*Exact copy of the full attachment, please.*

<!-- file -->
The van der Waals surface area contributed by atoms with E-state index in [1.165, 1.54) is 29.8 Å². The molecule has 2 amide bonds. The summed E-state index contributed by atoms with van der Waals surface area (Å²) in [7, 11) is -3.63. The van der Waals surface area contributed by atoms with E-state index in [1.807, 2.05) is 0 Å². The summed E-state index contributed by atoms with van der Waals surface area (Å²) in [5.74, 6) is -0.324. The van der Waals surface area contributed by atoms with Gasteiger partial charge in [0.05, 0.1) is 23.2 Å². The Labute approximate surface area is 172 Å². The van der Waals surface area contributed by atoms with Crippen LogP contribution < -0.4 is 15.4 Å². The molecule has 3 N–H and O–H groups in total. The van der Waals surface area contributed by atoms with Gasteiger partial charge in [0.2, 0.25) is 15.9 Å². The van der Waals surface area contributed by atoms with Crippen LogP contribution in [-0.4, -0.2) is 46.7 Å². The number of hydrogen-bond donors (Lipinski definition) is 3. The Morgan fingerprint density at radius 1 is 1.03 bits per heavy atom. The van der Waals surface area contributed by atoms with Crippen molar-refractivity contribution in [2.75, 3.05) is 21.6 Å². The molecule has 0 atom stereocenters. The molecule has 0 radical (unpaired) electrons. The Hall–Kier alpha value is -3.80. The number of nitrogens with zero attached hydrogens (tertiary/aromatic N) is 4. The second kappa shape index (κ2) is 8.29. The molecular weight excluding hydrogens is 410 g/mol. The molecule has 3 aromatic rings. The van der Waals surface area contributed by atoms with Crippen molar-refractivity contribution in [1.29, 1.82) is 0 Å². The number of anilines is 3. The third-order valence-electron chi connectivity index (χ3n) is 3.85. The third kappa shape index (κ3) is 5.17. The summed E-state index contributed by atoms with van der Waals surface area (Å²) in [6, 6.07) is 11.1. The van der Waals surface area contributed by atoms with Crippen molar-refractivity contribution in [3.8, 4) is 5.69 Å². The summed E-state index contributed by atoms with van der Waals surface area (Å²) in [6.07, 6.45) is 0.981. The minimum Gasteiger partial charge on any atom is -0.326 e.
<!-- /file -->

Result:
The van der Waals surface area contributed by atoms with E-state index in [1.165, 1.54) is 29.8 Å². The molecule has 2 amide bonds. The summed E-state index contributed by atoms with van der Waals surface area (Å²) in [7, 11) is -3.63. The van der Waals surface area contributed by atoms with E-state index in [1.807, 2.05) is 0 Å². The summed E-state index contributed by atoms with van der Waals surface area (Å²) in [5.74, 6) is -0.324. The van der Waals surface area contributed by atoms with Gasteiger partial charge in [0.05, 0.1) is 23.2 Å². The Labute approximate surface area is 172 Å². The van der Waals surface area contributed by atoms with Crippen LogP contribution < -0.4 is 15.4 Å². The molecule has 3 N–H and O–H groups in total. The van der Waals surface area contributed by atoms with Gasteiger partial charge in [0.2, 0.25) is 15.9 Å². The van der Waals surface area contributed by atoms with Crippen LogP contribution in [-0.4, -0.2) is 46.7 Å². The number of hydrogen-bond donors (Lipinski definition) is 3. The Morgan fingerprint density at radius 1 is 1.03 bits per heavy atom. The van der Waals surface area contributed by atoms with Crippen molar-refractivity contribution in [2.75, 3.05) is 21.6 Å². The molecule has 0 atom stereocenters. The molecule has 0 radical (unpaired) electrons. The Hall–Kier alpha value is -3.80. The number of nitrogens with zero attached hydrogens (tertiary/aromatic N) is 4. The second kappa shape index (κ2) is 8.29. The molecular weight excluding hydrogens is 410 g/mol. The molecule has 3 aromatic rings. The van der Waals surface area contributed by atoms with Crippen molar-refractivity contribution in [1.29, 1.82) is 0 Å². The number of anilines is 3. The third-order valence-electron chi connectivity index (χ3n) is 3.85. The third kappa shape index (κ3) is 5.17. The summed E-state index contributed by atoms with van der Waals surface area (Å²) in [6, 6.07) is 11.1. The van der Waals surface area contributed by atoms with Crippen molar-refractivity contribution in [3.8, 4) is 5.69 Å². The summed E-state index contributed by atoms with van der Waals surface area (Å²) in [6.07, 6.45) is 0.981. The minimum Gasteiger partial charge on any atom is -0.326 e.